When Southern Baptist leaders give such nonsensical excuses, it’s obvious something more is going on. I think Bill Leonard, dean of Wake Forest Divinity School, may have been on to them when he said that if the SBC “acknowledges an oversight role on curbing abuse, it exposes itself to lawsuits.”
Is this the real reason why Southern Baptist leaders don’t implement oversight measures similar to what other faith groups have done?
Are they simply choosing to protect themselves against the risk of lawsuits rather than protecting kids against clergy child molesters?
Saturday, November 24, 2007
It’s not hard to guess which state convention that was. I figure it’s probably the same one that likes to brag so much about how enlightened it is on clergy abuse. Laughable, huh?
Their “that woman” slur is a stupid one. It reflects poorly on them, shows them for who they really are, and makes them seem like cartoons.
But of course, plenty of other Baptist leaders have said plenty of worse things. Mean things. Hateful things. Hurtful things. Ignorant things.
So here’s the truth about how I cope with it.
I put on my headphones, plug in the Bruce Springsteen playlist, and crank up the volume about as loud as I think my eardrums can stand. Then I head out for a run.
By the end of the run, I’m usually feeling pretty good. And I’m starting to get stronger on the hills. Guess I ought to say thanks to Southern Baptist leaders for that. Turns out their insults are a motivational force.
“No retreat, Baby, no surrender.” (Bruce Springsteen on Born in the USA)
Thursday, November 22, 2007
There are far too many who do not survive the profound wounding that is inflicted by the sexual abuse of a trusted religious leader. Often, it is the collusion of still more religious leaders that seals off the dark tunnel, leaving victims trapped within and void of hope.
Every clergy sex abuse story is tragic, but the stories of those who successfully commit suicide are among the most heart-wrenching of all.
Many other clergy abuse victims survive in body, but are lost down a myriad of dark chasms. Lost to alcohol. Lost to drug addiction. Lost to rage. Lost to self-mutilating behaviors. Lost to chronic depression and mental illness. Lost to anything that might dull the pain.
I am grateful to have come out on the other side of that dreadful darkness, still alive and sane. But I have never forgotten the power of that darkness. I once woke up in my own vomit and felt only surprise at being alive and disgust at my ineptness.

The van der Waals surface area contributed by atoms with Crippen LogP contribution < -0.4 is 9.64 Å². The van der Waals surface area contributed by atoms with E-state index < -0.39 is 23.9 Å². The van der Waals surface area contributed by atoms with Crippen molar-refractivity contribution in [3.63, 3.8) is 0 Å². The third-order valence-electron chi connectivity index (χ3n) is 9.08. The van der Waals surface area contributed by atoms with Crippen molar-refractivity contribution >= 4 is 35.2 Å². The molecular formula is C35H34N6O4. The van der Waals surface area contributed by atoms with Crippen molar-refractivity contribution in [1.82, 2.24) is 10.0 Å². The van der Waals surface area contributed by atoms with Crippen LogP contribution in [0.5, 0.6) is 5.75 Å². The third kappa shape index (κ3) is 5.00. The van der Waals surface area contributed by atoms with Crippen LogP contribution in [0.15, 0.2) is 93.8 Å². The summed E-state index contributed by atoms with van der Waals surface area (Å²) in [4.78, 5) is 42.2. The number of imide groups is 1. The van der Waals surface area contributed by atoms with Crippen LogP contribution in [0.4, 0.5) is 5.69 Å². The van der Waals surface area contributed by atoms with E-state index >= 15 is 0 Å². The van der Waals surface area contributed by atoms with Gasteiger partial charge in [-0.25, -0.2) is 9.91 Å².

Today I give thanks for my ineptness and for the goodness of this life that is mine. Whatever pain I may feel when I speak of this trauma, I am grateful for the capacity to feel that pain, and for the ability to speak.
I also give thanks for all of you. I am grateful for your lives, your goodness and your courage.
Sexual abuse is the most underreported crime in the nation because of the severity and duration of the trauma. Most victims never seek help or make their experience public in any way.
Wherever you are in your journey, if you are looking at this blog, you have probably at least stepped past that “no turning back” milestone of seeing the reality of the abuse in your own head. That alone is an act of enormous courage.
Godspeed in your journeys!
Tuesday, November 20, 2007
Oprah’s response was swift. The accused dorm matron was immediately suspended.
The headmistress at the school claimed she had no knowledge of the girls’ allegations, but the headmistress was also suspended. Oprah has now announced that the headmistress’ contract will not be renewed, reportedly indicating that complaints from the girls were ignored.
When the allegations first arose, Oprah immediately went to the school in person. She took her own investigators and counselors. She set out to get to the bottom of it, and she assured the girls of her unwavering commitment. She apologized to the girls and their families.
Though Oprah herself was not responsible for hiring at the school, she still took responsibility and she took action. After all, the school bore her name.
“I am prepared to do whatever is necessary to make sure that the Oprah Winfrey Leadership Academy for Girls becomes a safe and nurturing and enriched setting,” she said.
With such strong and immediate action, Oprah sent a clear message.
To the girls, her message says that what was done to them is a matter of consequence, and that their humanity and dignity are precious.
To perpetrators and those who turn a blind eye, her message says that they will indeed be held accountable if they work at an institution that carries the Oprah Winfrey name.
What would it be like if the actions of Southern Baptist leaders sent the same sort of message? It’s hard to even imagine because, so far, they simply don’t choose to take action.